That’s when Councilwoman Land chimed in to remind her fellow members that they had just approved the bike lane on the east side of San Vicente (which could only be put in if there were no parking spaces). City staff said that the west side of the street could accommodate a bike lane as well as parking spaces once reconstruction of the area was finished. Land then adroitly moved the motion, with Heilman and Duran voting yes. Prang and D’Amico were opposed. Thank goodness for the 3 votes!
The two public commenters — Public Safety Commissioner Marci Norton and community advocate Jeanne Dobrin — both wanted the parking to remain because the new parking lots for the library/council chambers don’t seem to be enough. There appear to be issues with the hours of the library parking lot which will be further explored.
Want to know how bikes affect your health? We’ve got that. Want to know how bikes relieve congestion? We’ve got that, too. We’ve got info about why bikes are good for business and for neighborhoods, why cars are crazy-expensive compared to bikes, and about the serious safety risks that West Hollywood needs to fix.
We’re posting this so that other bike advocates can make use of our research. Go check it out, and then go make the case for better bike infrastructure in your neck of the woods!
Wouldn’t it be nice to have a continuous, safe, uninterrupted bike network throughout the west side? (Yes, yes it would.)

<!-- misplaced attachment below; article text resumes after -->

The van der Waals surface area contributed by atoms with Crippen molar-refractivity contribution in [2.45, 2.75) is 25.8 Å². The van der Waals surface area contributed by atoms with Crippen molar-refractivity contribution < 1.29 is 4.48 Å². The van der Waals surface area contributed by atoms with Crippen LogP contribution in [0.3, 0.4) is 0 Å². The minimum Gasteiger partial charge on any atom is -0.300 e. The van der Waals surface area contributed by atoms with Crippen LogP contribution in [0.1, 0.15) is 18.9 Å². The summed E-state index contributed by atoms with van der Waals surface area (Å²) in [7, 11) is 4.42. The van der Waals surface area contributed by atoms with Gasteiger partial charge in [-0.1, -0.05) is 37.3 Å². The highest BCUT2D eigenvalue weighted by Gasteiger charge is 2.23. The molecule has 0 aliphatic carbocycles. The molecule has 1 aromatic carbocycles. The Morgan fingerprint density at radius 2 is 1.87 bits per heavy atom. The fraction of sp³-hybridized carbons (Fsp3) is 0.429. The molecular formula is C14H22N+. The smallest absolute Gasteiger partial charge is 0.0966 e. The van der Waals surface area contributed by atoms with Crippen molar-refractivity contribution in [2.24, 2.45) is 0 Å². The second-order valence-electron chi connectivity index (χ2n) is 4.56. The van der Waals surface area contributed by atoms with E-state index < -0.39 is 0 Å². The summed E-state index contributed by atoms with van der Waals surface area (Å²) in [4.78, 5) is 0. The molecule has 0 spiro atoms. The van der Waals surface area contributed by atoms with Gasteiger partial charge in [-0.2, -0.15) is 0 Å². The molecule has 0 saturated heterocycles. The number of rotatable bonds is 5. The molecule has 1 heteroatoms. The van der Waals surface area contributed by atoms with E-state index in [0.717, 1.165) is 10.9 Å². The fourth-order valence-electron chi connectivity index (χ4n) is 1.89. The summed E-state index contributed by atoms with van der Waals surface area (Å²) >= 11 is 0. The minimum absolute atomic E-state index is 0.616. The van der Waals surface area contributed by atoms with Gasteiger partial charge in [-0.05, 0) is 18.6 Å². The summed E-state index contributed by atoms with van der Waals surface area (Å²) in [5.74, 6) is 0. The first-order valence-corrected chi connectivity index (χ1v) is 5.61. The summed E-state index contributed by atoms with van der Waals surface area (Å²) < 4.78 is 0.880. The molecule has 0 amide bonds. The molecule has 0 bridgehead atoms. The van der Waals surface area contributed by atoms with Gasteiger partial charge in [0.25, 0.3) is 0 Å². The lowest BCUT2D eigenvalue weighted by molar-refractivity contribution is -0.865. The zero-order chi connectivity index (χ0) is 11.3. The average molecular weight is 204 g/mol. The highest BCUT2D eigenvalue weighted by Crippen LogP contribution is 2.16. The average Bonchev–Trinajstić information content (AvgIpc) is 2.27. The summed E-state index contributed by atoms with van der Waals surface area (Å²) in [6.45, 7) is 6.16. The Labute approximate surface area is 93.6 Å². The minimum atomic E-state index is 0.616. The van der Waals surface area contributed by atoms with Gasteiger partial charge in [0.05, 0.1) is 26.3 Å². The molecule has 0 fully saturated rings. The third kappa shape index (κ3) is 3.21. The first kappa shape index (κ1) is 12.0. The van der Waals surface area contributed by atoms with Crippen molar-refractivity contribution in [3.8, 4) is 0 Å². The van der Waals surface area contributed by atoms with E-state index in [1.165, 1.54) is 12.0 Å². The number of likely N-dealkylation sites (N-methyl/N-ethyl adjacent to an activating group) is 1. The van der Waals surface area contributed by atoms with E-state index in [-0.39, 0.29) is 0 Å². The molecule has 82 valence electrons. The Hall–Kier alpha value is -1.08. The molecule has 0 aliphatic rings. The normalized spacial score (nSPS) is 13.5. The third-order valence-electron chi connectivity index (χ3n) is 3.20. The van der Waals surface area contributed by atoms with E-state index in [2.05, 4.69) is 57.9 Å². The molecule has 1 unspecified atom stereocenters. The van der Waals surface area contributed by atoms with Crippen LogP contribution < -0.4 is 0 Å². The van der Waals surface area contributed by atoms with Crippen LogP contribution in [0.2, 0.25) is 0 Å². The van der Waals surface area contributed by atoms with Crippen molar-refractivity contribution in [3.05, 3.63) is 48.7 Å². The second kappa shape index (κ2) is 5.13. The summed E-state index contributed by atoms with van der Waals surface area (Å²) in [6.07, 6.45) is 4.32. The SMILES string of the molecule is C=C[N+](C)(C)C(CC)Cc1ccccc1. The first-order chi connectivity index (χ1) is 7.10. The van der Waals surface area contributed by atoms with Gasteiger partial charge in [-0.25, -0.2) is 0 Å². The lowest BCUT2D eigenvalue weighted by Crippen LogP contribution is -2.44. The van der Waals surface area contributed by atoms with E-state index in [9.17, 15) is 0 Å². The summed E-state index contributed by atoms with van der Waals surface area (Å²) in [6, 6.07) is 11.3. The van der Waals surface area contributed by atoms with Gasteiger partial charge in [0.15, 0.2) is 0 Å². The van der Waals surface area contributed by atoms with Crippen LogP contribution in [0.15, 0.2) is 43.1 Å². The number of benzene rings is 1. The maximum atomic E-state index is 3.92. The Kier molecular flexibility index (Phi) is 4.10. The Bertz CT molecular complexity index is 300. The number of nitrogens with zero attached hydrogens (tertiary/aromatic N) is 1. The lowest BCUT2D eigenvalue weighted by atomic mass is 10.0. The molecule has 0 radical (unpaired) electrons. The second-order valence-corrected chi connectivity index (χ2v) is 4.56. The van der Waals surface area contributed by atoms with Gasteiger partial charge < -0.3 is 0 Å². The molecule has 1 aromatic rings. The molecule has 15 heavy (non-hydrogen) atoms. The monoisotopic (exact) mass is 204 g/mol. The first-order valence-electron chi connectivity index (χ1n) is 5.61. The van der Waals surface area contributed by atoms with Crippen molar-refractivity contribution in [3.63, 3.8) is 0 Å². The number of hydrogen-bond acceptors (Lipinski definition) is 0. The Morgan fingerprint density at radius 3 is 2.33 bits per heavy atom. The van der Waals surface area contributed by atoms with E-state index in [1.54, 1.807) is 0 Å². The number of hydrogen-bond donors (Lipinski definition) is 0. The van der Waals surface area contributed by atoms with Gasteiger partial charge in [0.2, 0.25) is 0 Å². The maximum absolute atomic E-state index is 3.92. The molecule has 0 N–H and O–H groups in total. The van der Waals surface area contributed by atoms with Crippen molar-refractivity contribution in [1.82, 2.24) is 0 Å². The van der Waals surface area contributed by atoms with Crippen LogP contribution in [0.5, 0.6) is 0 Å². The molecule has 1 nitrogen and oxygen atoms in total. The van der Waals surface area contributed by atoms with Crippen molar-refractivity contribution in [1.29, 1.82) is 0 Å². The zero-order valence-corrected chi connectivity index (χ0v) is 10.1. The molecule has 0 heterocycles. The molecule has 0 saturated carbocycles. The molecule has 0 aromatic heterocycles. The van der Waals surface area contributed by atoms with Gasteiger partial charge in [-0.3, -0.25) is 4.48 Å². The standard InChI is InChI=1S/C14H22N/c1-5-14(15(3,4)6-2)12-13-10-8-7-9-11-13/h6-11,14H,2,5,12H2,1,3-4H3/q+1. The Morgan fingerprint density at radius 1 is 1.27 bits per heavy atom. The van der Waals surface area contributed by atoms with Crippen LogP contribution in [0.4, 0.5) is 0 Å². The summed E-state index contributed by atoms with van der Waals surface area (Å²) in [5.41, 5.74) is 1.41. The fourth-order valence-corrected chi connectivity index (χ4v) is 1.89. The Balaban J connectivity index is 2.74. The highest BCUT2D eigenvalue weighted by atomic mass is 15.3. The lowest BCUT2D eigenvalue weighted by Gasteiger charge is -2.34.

That’s precisely what the Westside Council of Governments (WCOG) is proposing for Beverly Hills, Culver City, Santa Monica, West Hollywood, the City of Los Angeles and the County of Los Angeles. But they can’t do it without your help.
For more than a year, WCOG has been studying some delightful upgrades for major routes throughout these municipalities, closing gaps between the currently all-too-sporadic lanes. They’ve finally selected five routes on which to focus, and now they need public input. (Read more and see the full map here.)
Time is short — the deadline for public comment is March 4. Contact them at Bikeinput.email@example.com, and tell them that we need these bike route upgrades ASAP. Particularly crucial are fixes for San Vicente and Santa Monica, which could become ideal North/South and East/West routes. They just need a little work: physical separation from traffic, wayfinding signs, bike boxes and secure racks for parking.
Then once you’ve contacted WCOG, tell all of your friends to do the same. Together, we can make the west side an even more delightful place to get around.
A big congratulations to Councilwoman Abbe Land on her new position as CEO of The Trevor Project! Abbe has been a steadfast supporter of better bike infrastructure, due in large part to her background in expanding healthcare access, particularly for under-served communities.
At the WeHo Bike Coalition, we recognize that public health, economic justice, and bicycling go hand-in-hand! (And hand-on-handlebar.)
For example, a recent study by the University of Wisconsin showed that if people did half of their short errands by bike, the upper midwest would save 1,100 lives and $7 billion in healthcare.
Between 1966 and 2009, the number of children who bicycled or walked to school fell 75%, while the percentage of obese children rose 276%.